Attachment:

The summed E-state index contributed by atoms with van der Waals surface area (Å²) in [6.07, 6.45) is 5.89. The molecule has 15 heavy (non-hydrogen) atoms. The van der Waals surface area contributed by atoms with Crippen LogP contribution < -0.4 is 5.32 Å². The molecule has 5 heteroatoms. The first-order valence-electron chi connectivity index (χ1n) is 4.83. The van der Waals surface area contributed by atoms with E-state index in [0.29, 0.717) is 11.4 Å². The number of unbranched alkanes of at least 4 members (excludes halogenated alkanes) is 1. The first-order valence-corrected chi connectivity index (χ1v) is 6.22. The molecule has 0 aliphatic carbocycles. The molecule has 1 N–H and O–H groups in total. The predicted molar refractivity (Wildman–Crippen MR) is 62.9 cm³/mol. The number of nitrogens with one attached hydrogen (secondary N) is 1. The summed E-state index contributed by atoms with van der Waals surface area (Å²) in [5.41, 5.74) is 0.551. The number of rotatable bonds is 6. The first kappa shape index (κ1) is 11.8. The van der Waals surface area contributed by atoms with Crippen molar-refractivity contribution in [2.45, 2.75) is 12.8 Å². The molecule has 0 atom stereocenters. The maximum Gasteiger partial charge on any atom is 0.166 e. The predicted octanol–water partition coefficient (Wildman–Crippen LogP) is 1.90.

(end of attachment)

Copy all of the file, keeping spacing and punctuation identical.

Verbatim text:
The summed E-state index contributed by atoms with van der Waals surface area (Å²) in [6.07, 6.45) is 5.89. The molecule has 15 heavy (non-hydrogen) atoms. The van der Waals surface area contributed by atoms with Crippen LogP contribution < -0.4 is 5.32 Å². The molecule has 5 heteroatoms. The first-order valence-electron chi connectivity index (χ1n) is 4.83. The van der Waals surface area contributed by atoms with E-state index in [0.29, 0.717) is 11.4 Å². The number of unbranched alkanes of at least 4 members (excludes halogenated alkanes) is 1. The first-order valence-corrected chi connectivity index (χ1v) is 6.22. The molecule has 0 aliphatic carbocycles. The molecule has 1 N–H and O–H groups in total. The predicted molar refractivity (Wildman–Crippen MR) is 62.9 cm³/mol. The number of nitrogens with one attached hydrogen (secondary N) is 1. The summed E-state index contributed by atoms with van der Waals surface area (Å²) in [5.41, 5.74) is 0.551. The number of rotatable bonds is 6. The first kappa shape index (κ1) is 11.8. The van der Waals surface area contributed by atoms with Crippen molar-refractivity contribution in [2.45, 2.75) is 12.8 Å². The molecule has 0 atom stereocenters. The maximum Gasteiger partial charge on any atom is 0.166 e. The predicted octanol–water partition coefficient (Wildman–Crippen LogP) is 1.90.